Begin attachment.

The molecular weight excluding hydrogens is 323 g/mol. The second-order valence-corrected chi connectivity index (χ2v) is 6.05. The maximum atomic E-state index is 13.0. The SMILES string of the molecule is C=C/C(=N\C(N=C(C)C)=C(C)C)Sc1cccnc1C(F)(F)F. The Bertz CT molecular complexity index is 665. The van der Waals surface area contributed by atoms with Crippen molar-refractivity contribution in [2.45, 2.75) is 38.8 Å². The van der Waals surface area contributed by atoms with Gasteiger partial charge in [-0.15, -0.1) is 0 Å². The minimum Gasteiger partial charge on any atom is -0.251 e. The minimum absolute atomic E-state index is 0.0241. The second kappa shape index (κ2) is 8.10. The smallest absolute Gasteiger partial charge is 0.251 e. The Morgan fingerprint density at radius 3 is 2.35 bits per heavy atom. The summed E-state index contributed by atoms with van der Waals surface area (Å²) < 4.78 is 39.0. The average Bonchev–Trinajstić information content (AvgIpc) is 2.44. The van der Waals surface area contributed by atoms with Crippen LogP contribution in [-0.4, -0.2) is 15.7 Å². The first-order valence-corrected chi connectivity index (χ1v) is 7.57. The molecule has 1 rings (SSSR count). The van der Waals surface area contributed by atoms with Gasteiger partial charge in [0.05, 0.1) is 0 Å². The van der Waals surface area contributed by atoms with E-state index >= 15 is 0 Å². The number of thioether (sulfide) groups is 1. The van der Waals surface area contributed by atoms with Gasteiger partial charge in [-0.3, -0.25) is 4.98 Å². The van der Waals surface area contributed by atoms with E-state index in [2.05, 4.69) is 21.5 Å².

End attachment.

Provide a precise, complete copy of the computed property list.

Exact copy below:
The molecular weight excluding hydrogens is 323 g/mol. The second-order valence-corrected chi connectivity index (χ2v) is 6.05. The maximum atomic E-state index is 13.0. The SMILES string of the molecule is C=C/C(=N\C(N=C(C)C)=C(C)C)Sc1cccnc1C(F)(F)F. The Bertz CT molecular complexity index is 665. The van der Waals surface area contributed by atoms with Crippen molar-refractivity contribution in [2.45, 2.75) is 38.8 Å². The van der Waals surface area contributed by atoms with Gasteiger partial charge in [-0.15, -0.1) is 0 Å². The minimum Gasteiger partial charge on any atom is -0.251 e. The minimum absolute atomic E-state index is 0.0241. The second kappa shape index (κ2) is 8.10. The smallest absolute Gasteiger partial charge is 0.251 e. The Morgan fingerprint density at radius 3 is 2.35 bits per heavy atom. The summed E-state index contributed by atoms with van der Waals surface area (Å²) < 4.78 is 39.0. The average Bonchev–Trinajstić information content (AvgIpc) is 2.44. The van der Waals surface area contributed by atoms with Crippen LogP contribution in [-0.4, -0.2) is 15.7 Å². The first-order valence-corrected chi connectivity index (χ1v) is 7.57. The molecule has 1 rings (SSSR count). The van der Waals surface area contributed by atoms with Gasteiger partial charge in [0.05, 0.1) is 0 Å². The van der Waals surface area contributed by atoms with E-state index >= 15 is 0 Å². The number of thioether (sulfide) groups is 1. The van der Waals surface area contributed by atoms with Gasteiger partial charge in [-0.3, -0.25) is 4.98 Å². The van der Waals surface area contributed by atoms with E-state index in [2.05, 4.69) is 21.5 Å².